In the early 20th century, Westerville had earned a reputation as a progressive town.

In the early 20th century, Westerville had earned a reputation as a progressive town.

The city’s residents were active in the abolition movement in the years leading up to and during the Civil War. Residents largely backed the women’s suffrage movement.

And the town had long been dry, with an active and established Prohibition movement.

It was that reputation, along with a $9,000 grant from the Board of Trade to establish headquarters, that drew the Anti-Saloon League to the city in 1909.

“Their movement was entirely consistent with what the city was. The city was made up of churches; it was viewed as a very moral community; it was the home of a college that was led by a president who was part of the (Temperance) movement,” said Westerville resident and city law director Bruce Bailey. “I don’t think there was any moral dispute about it. It was entirely consistent with the community’s heritage as a Prohibitionist community.”

The town also had sold bonds to put a railroad through its center, something that would be essential in attracting a national organization like the Anti-Saloon League, said Beth Weinhardt, local history coordinator at the Westerville Public Library.

“The people of Westerville really created their own destiny,” Weinhardt said. “I think the city saw it as a perfect match to bring in a business that would fit with the high moral tone of the city.”

For the Board of Trade’s $9,000 contribution, the city reaped great economic rewards.

When the Anti-Saloon League moved to Westerville to open its printing shops, it brought 200 employees to the town of about 1,500 residents. The league built houses for its employees and leaders, and in its heyday, the league provided 40 percent of the city’s property-tax revenue, said local history assistant Nina Thomas.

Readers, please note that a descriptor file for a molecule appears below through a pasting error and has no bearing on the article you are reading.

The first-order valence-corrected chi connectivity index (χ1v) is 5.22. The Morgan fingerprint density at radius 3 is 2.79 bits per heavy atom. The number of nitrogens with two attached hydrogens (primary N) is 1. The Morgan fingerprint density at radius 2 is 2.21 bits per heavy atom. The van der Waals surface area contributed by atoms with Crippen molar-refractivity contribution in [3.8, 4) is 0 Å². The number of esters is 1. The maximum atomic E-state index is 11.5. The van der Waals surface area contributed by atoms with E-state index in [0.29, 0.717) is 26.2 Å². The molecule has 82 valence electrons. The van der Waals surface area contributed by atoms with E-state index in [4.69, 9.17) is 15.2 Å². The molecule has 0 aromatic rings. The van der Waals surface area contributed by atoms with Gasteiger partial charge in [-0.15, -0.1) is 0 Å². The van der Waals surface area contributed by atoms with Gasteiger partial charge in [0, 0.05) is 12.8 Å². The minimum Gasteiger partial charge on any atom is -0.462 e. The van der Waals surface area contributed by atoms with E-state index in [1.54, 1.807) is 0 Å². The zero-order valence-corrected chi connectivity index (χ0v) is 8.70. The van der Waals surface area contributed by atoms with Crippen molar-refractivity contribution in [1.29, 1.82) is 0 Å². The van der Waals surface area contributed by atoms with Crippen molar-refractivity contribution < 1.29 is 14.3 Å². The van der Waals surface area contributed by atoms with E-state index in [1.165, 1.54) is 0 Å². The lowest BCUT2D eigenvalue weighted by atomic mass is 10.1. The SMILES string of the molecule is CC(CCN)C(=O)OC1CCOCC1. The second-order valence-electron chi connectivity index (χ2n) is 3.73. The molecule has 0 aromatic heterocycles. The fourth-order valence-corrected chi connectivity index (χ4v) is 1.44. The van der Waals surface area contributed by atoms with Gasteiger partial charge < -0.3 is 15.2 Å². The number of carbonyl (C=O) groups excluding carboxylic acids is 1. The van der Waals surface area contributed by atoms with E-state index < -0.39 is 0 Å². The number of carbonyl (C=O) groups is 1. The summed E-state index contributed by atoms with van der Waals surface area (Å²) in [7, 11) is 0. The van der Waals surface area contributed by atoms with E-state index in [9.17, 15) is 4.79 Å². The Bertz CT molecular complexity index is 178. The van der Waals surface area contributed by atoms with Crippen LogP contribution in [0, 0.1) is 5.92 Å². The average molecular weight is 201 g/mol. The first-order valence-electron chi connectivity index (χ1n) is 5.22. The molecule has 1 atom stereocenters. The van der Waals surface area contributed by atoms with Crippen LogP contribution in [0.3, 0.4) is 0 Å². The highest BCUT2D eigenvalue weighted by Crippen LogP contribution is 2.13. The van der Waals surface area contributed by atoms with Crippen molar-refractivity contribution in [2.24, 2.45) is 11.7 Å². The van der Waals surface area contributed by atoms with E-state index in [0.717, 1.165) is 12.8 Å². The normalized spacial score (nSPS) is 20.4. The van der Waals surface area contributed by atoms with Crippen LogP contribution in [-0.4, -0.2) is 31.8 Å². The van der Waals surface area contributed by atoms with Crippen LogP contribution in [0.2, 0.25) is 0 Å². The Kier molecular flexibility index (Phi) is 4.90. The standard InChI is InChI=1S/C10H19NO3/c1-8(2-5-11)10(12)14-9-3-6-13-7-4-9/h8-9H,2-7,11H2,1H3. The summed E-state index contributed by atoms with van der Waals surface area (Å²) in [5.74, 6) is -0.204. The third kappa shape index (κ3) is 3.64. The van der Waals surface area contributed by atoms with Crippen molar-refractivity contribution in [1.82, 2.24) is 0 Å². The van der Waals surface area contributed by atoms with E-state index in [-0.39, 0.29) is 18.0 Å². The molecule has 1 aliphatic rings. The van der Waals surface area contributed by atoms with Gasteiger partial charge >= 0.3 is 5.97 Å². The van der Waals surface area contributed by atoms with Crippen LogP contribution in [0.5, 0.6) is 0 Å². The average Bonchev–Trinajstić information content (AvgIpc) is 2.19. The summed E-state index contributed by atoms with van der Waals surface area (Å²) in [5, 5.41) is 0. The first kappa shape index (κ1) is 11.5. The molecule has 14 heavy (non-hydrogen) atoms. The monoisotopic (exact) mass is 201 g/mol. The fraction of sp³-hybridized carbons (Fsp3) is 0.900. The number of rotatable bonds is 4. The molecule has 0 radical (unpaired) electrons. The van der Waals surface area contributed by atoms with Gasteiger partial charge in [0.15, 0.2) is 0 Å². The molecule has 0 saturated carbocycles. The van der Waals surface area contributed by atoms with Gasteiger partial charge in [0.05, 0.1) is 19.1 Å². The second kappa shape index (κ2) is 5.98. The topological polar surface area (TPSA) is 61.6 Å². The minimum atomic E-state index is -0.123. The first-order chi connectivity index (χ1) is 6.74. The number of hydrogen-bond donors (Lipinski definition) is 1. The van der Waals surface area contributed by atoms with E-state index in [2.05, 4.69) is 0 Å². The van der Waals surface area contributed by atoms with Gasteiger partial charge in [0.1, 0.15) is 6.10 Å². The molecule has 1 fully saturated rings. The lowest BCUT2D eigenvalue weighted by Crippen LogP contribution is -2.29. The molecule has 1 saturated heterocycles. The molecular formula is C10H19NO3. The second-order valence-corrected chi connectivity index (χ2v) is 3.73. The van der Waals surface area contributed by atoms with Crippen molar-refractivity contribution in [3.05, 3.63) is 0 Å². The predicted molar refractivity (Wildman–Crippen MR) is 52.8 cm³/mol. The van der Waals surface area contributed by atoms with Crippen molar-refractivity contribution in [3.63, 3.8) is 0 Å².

“The post office became a first-class post office because of the volume of mail,” Weinhardt said. “The railroad would have to make long stops here to load the cars.”

From its headquarters in Westerville, the Anti-Saloon League helped launch the successful Prohibition campaign.

The league gave its financial backing to “dry” political candidates, lobbied elected officials and printed masses of Prohibition propaganda.

At the height of its power, the Anti-Saloon League was worth about $3 million in today’s dollars, Bailey said. Its Westerville printing presses churned out 40 tons of anti-alcohol materials a month.

“I think it’s fascinating; it’s amazing that it was here,” Bailey said. “It’s just an amazing story — that it happened and that it happened from the efforts of the people here.”

The materials printed and distributed by the Anti-Saloon League, along with its political lobbying tactics, ultimately brought about the passage of the 18th Amendment, prohibiting the sale of alcohol.

“They sent those things all over the world,” Weinhardt said of the propaganda printed in Westerville. “People have tried to look at it and emulate it today. It’s brilliant marketing.”

In fact, the marketing tactics ultimately were used by brewers following the repeal of Prohibition in 1933 to revive the industry, Thomas said.

Even after the end of Prohibition, the Anti-Saloon League continued its work from its headquarters, now part of the Westerville Public Library building, until 1973.

“Their money had totally dried up. They were just kind of a forgotten thing,” Weinhardt said. “They still believed in the cause. É They didn’t give up the fight, but they no longer had that clout.”